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Central Theme: Western Animation
  • Allen Gregory: Screw the Rules, I Have Money!
  • American Dad!: Being open minded but not being overwhelmed by new ideas.
  • An American Tail: Searching for a new home.
  • Archer: We're all ruled by our vices, and will always make poor decisions because of them.
  • Avatar: The Last Airbender: War Is Hell, and forgiveness, love, friendship and compassion win out over spite, hatred and fear in the end. A friend may become an enemy, but an enemy may also become a friend. Destiny is choice - and choices must be made, not put off.
    • The Legend of Korra: Attaining balance, whether it be in an individual, a city, or the world. Recognising one's own strengths and weaknesses, and by doing so, adapting to your personal environment and situation.
  • Ben 10: Make the best out of the cards you are dealt.
  • Clarence: It's possible to find fun and excitement in the boring and mundane.
  • The Cleveland Show: The perils and pitfalls of fatherhood.
  • Courage the Cowardly Dog: Protecting the people you love, even when it means going up against the things you fear most.
  • Dexter's Laboratory: The refusal to accept failure.
  • The Fairly Oddparents: Be Careful What You Wish For.
  • Family Guy: Family sticking together despite their differences.
  • Frozen: Familial love can be just as strong, if not more so than romantic love.
  • Futurama: Loneliness. Difference. Some ideas remain familiar even after the world has changed enough to become unrecognizable. No matter how different and isolated you are, you can always find common ground with people if you look for it.
  • Gargoyles: The evils of bigotry and prejudice, and the importance of acceptance. The value of family, both the family you're born into and the one you choose. If you dedicate your life to vengeance you will bring nothing but pain, both to yourself and to those around you.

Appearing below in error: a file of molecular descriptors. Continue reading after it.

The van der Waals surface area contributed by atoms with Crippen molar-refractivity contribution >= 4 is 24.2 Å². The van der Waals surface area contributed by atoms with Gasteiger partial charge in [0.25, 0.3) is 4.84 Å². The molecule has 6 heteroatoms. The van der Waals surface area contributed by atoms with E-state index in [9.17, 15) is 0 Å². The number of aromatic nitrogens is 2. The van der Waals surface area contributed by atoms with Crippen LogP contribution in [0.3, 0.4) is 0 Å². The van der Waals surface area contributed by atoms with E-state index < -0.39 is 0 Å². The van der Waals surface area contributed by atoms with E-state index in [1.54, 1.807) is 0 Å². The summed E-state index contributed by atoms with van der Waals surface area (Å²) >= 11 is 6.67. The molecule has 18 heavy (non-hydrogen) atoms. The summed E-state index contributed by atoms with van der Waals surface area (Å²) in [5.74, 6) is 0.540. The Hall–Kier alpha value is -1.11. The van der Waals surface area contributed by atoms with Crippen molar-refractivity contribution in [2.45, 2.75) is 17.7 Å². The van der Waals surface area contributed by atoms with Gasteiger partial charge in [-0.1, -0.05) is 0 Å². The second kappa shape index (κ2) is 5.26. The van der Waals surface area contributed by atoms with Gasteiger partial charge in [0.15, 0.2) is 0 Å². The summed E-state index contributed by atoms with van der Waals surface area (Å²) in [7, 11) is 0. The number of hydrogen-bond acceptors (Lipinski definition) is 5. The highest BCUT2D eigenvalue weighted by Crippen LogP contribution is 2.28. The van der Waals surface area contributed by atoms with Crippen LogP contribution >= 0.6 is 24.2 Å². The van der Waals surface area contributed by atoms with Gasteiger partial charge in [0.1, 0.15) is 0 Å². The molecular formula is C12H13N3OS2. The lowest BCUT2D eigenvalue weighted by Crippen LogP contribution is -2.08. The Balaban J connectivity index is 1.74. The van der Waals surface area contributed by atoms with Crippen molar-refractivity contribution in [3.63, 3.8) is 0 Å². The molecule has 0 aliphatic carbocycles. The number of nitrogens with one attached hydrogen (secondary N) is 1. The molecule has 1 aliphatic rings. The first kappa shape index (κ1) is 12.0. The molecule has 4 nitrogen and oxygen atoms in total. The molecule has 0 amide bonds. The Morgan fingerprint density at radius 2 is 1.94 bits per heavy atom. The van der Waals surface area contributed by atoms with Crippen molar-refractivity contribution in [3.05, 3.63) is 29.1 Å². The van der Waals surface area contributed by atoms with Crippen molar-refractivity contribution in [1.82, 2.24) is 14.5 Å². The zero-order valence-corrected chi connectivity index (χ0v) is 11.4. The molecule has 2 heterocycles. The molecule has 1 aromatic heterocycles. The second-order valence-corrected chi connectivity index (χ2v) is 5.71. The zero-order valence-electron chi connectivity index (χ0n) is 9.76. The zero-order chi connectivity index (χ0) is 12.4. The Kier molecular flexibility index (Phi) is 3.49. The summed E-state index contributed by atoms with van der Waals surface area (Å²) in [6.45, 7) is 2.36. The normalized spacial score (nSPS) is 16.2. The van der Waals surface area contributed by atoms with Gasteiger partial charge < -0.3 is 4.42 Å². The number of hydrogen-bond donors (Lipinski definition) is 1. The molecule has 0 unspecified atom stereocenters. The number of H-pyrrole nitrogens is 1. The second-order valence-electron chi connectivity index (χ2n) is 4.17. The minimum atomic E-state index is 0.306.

• Hey Arnold!: People in poor circumstances finding happiness.
  • Ice Age: Friendship, forgiveness, redemption, and how the actions of one innocent person, kidnapped for the slaughter, can transform a trio of misfits into a true family. Love and forgiveness can create harmony in spaces where sin has crept in. Love is shown through acts of sacrifice/sacrificial love.
  • The Incredibles: What does it mean to be extraordinary?
  • Invader Zim: Humans Are Morons. Amazing that we have not been invaded.
    • Luckily, the aliens are morons, too. Word of God points out that anyone with the Irkens' miraculous technology and average intelligence could conquer the Earth in no time. Zim, on the other hand, is continuously thwarted by his own ridiculous plans, a complete lack of common sense, and a ten-year-old social outcast; the aliens in "Abducted" are utterly brainless. One could argue that Invader Zim contains a subtler theme that technology makes us stupider because we no longer have to think.
  • Justice League: Even the greatest heroes are only human.
  • Kung Fu Panda: The need for love and acceptance. Both from others and from yourself.
  • Disney's The Legend of Tarzan TV series: A young man must balance his responsibilities to his family, his new wife, and the jungle he protects.
  • The Lego Movie: Creativity is a wonderful, and powerful thing.
  • The Lion King: You cannot hide or run from your past forever. You'll have to face it sooner or later.
  • Meet the Robinsons: Letting go of the past and moving forward.
  • Monsters, Inc.: What do you do when you find out your profession is unethical? What does it take to try and change it for the better?
    • Monsters University: Sometimes you have to accept disappointment to better understand and appreciate what talents you have and you have to work hard even if it means starting at the bottom.
  • Moral Orel: Just because kids are prone to mistakes doesn't mean adults are any better.
  • My Little Pony: Friendship Is Magic: Friendship is a powerful force that can connect all of us and lets us accomplish far more then we can achieve on our own.